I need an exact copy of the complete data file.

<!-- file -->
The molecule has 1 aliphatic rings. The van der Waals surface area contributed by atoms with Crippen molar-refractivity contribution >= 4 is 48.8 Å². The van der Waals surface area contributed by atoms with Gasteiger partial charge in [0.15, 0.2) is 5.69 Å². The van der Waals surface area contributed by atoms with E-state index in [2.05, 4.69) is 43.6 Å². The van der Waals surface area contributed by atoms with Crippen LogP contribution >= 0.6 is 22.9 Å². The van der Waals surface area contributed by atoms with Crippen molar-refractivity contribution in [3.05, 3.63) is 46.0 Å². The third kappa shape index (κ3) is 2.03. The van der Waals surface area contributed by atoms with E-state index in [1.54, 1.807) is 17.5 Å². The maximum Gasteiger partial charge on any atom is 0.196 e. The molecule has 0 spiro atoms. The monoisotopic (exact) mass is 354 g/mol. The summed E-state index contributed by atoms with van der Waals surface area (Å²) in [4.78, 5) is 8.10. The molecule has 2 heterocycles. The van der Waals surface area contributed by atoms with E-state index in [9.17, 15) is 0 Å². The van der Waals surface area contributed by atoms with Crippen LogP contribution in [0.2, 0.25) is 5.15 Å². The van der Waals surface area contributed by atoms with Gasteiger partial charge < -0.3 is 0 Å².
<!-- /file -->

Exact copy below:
The molecule has 1 aliphatic rings. The van der Waals surface area contributed by atoms with Crippen molar-refractivity contribution >= 4 is 48.8 Å². The van der Waals surface area contributed by atoms with Gasteiger partial charge in [0.15, 0.2) is 5.69 Å². The van der Waals surface area contributed by atoms with E-state index in [2.05, 4.69) is 43.6 Å². The van der Waals surface area contributed by atoms with Crippen LogP contribution >= 0.6 is 22.9 Å². The van der Waals surface area contributed by atoms with Crippen molar-refractivity contribution in [3.05, 3.63) is 46.0 Å². The third kappa shape index (κ3) is 2.03. The van der Waals surface area contributed by atoms with E-state index in [1.54, 1.807) is 17.5 Å². The maximum Gasteiger partial charge on any atom is 0.196 e. The molecule has 0 spiro atoms. The monoisotopic (exact) mass is 354 g/mol. The summed E-state index contributed by atoms with van der Waals surface area (Å²) in [4.78, 5) is 8.10. The molecule has 2 heterocycles. The van der Waals surface area contributed by atoms with E-state index in [9.17, 15) is 0 Å². The van der Waals surface area contributed by atoms with Crippen LogP contribution in [0.2, 0.25) is 5.15 Å². The van der Waals surface area contributed by atoms with Gasteiger partial charge < -0.3 is 0 Å².